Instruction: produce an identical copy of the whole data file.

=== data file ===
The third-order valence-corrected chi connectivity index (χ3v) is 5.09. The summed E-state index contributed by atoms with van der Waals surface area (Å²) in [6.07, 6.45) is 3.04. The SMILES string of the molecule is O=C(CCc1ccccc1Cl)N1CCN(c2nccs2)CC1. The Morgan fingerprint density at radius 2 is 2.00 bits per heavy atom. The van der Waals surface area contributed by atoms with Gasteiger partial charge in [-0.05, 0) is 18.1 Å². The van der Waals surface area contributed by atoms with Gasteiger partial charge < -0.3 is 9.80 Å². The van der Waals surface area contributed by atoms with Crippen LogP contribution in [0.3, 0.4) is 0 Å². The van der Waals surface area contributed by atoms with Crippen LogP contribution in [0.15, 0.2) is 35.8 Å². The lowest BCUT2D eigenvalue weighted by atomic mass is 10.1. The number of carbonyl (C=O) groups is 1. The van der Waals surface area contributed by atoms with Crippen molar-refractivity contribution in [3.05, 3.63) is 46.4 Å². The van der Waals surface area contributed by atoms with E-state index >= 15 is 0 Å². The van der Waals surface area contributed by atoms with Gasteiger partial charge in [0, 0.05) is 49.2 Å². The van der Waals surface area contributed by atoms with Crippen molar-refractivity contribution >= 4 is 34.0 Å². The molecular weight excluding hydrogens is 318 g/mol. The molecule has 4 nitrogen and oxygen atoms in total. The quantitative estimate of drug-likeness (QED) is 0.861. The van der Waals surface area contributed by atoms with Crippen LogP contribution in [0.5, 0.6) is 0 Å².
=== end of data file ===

The third-order valence-corrected chi connectivity index (χ3v) is 5.09. The summed E-state index contributed by atoms with van der Waals surface area (Å²) in [6.07, 6.45) is 3.04. The SMILES string of the molecule is O=C(CCc1ccccc1Cl)N1CCN(c2nccs2)CC1. The Morgan fingerprint density at radius 2 is 2.00 bits per heavy atom. The van der Waals surface area contributed by atoms with Gasteiger partial charge in [-0.05, 0) is 18.1 Å². The van der Waals surface area contributed by atoms with Gasteiger partial charge < -0.3 is 9.80 Å². The van der Waals surface area contributed by atoms with Crippen LogP contribution in [0.3, 0.4) is 0 Å². The van der Waals surface area contributed by atoms with Crippen LogP contribution in [0.15, 0.2) is 35.8 Å². The lowest BCUT2D eigenvalue weighted by atomic mass is 10.1. The number of carbonyl (C=O) groups is 1. The van der Waals surface area contributed by atoms with Crippen molar-refractivity contribution in [3.05, 3.63) is 46.4 Å². The van der Waals surface area contributed by atoms with E-state index >= 15 is 0 Å². The van der Waals surface area contributed by atoms with Gasteiger partial charge in [0, 0.05) is 49.2 Å². The van der Waals surface area contributed by atoms with Crippen molar-refractivity contribution >= 4 is 34.0 Å². The molecular weight excluding hydrogens is 318 g/mol. The molecule has 4 nitrogen and oxygen atoms in total. The quantitative estimate of drug-likeness (QED) is 0.861. The van der Waals surface area contributed by atoms with Crippen LogP contribution in [0.5, 0.6) is 0 Å².